Linked by Thom Holwerda on Wed 4th Feb 2009 14:11 UTC
Linux With Linux traditionally coming in many, many flavours, a common call among some Linux fans - but mostly among people who actually do not use Linux - is to standardise all the various distributions, and work from a single "one-distribution-to-rule-them-all". In a recent interview, Linus Tovalds discarded the idea, stating that he thinks "it's something absolutely required!"
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I'm not sure what you mean entirely. FOSS uses an ever evolving model versus a hard set "finished" version release model. There is ongoing development and that is reflected by ongoing availability of updated packages.

When I stop seeing package updates for a program or distro, the first thing I do is go looking to see if it's gone stale. No more updates for Mandriva in 2006 meant it was time to look at rolling over to the 2007.0 repositories. No more updates apearing for my groupware server program mean discovering that developers where moving to something else that had the temporary lead in the ongoing darwin like code evolution.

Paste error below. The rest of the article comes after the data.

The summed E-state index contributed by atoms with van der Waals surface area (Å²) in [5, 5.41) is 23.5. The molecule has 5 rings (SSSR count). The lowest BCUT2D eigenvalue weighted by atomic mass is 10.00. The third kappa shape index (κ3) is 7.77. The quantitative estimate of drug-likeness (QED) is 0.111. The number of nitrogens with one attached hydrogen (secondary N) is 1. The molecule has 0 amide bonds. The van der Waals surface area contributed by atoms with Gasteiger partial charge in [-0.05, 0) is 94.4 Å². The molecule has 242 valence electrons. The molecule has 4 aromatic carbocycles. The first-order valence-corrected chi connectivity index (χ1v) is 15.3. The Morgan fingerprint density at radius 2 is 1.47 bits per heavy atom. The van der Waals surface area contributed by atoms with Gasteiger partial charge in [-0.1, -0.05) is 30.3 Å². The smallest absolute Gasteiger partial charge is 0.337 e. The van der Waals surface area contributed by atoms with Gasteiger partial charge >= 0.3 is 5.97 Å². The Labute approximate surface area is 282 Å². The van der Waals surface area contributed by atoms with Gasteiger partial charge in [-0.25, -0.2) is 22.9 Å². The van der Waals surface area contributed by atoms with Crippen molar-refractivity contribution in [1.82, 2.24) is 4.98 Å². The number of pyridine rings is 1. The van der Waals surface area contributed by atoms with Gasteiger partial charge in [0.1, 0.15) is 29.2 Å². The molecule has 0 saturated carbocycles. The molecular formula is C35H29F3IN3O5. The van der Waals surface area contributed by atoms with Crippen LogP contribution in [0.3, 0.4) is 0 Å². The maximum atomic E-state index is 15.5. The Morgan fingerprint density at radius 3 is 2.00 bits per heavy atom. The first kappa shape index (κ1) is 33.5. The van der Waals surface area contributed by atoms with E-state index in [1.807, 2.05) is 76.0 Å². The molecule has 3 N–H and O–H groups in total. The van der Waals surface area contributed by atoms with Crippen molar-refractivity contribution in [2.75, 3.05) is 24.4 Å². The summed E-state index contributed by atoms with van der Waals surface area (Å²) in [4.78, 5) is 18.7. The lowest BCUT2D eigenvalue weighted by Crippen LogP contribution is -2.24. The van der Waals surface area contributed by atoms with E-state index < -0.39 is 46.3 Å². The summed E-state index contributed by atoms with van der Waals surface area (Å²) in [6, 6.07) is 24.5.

Closed source by need of marketing image requires big wizbang version releases to get that profit spike again to fund the next cycle of development and support centre jockeys. When WinXP sales slowed down below the optimum supply chain flow point, they started hyping up Longhorn. Since Vista's rate of sales is not up to the optimum level, win7 is in the news and being fast-tracked out the door. The retail model can't support ongoing evolution because it's all about getting that maximum retail price point in a big sales push.

Now, things like network management do get into the relm of distributions. It's up to the distro maintainer to smooth over the assembled parts in whatever release cycle they choose (I like rolling distros myself though I primarily use Mandriva). Backtrack is not a general use distribution and the netowrk management tools reflect the expected higher level of knowledge (I can connect wifi by command line but F'd if I can use the GUI tools provided for it). Mandriva's draketools are more simple than osX or Windows to use and I'll reach for my liveCD in a heartbeat when I need solid hardware support and networking. ubuntu.. well, I really should toss the latest on a VM just to be familiar otherwise I can't really comment on it with anything more than hearsay.

In the end though, if the distro is not providing the tools you need, grab a few liveCD or cut some VMs and look around for how other's work. While Ubuntu is a great introductory distro and very popular, you can get better hardware support and control from other distributions.

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